We arrived at the jump-off point at 3 PM and started trekking to the Base Camp or Camp Mapot.


At the jump-off point, Sitio Mapot, Canlaon City. Photo from Maam Joy Clarence Debuyan

It was only a two-hour trek in an open trail which gave us a clear view of Canlaon City, parts of Negros Oriental and even the Island of Cebu.


Go-pro image by Sir Ethan Uy just as soon as we arrived Camp Mapot

When we arrived at around 5 PM, we took a moment to enjoy the wonderful scenery viewed from our campsite. Indeed, nothing beats the view from above. We then pitched our tents and started cooking our dinner. There is a water source nearby that provided for our water necessity. At around 7:30 PM, we had our little fiesta (celebration). We were divided into three groups and each group had their own dish to share (and boast).


Our dinner was comprised of tuna pasta, adobo, liempo, fried fish, ‘halang halang’ and cucumber salad. Photo by Maam Ghalaii Berdin

After a really festive dinner, we had a little socials just to lessen the coldness of the night.

The next day, we had to wake up early, at around 5 AM to prepare our breakfast and lunch which will be eaten later on trail.


Getting ready for long trek ahead. Photo by Sir Ethan Uy

At around 8:30 AM, we started the day’s trek proper. The first part of the trek was in an open trail where we walked through huge lettuce, carrot and sayote gardens which resemble the strawberry gardens in Baguio City. As soon as we got deeper into the forest, the temperature was also gradually falling.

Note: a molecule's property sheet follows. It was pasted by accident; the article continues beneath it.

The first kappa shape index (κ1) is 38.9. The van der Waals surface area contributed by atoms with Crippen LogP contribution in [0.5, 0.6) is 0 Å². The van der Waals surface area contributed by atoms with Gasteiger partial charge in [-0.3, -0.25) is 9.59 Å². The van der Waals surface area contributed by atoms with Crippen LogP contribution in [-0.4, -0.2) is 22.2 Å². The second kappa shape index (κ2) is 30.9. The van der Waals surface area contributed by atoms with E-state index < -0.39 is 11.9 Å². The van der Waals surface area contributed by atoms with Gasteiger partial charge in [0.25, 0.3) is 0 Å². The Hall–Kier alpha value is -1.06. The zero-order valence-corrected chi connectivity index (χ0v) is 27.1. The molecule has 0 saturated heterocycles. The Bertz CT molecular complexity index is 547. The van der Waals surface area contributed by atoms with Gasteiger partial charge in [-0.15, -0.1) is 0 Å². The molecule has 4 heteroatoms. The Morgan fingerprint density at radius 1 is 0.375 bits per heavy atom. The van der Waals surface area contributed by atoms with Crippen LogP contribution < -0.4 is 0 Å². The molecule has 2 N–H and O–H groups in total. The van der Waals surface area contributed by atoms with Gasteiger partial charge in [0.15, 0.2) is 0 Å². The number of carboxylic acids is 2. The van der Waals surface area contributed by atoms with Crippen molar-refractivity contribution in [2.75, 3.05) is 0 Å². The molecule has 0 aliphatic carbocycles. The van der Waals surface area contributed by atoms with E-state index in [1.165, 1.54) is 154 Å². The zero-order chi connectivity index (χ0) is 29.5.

We had lunch at what the guide’s refer to as Bangko-bangko since it was already around 12 NN and we can’t wait until we reach Kutitap to eat our lunch.


Another excellent Go-pro shot by Sir Ethan Uy while we were having lunch

After a really brief break, we composed ourselves again and started trekking. Our next stop would be the Kutitap Water Source where we will be refilling our water containers.

When we arrived at the Kutitap water source at around 3 PM, Kuya Islaw treated us with the world’s best coffee experience ever. The native coffee, locally, Kapeng Barako, energized us for the second part of the trail. Kuya Islaw told me that the coffee beans were only gathered in Mt. Kanlaon, and they themselves (locals) process it. It was really good and its aroma is really tempting.


Team Neo is first to arrive at the Kutitap water source

We had to refill our water containers here at Kutitap since our next water source is at Margaja Valley which we do not plan to go to. So we decided to just thrift our water provision and reserve it for cooking. A 10-liter container filled with water is really a burden for the men in our team especially Sir Neo. So he, and Sir Adrian took turns carrying the load along the way.

30 minutes away from Kutitap water source is Makawiwili Peak. It is said to be the highest peak at MKNP. It was really cloudy up there and we really enjoyed catching the scenery below every time the clouds move aside and give us a clearing.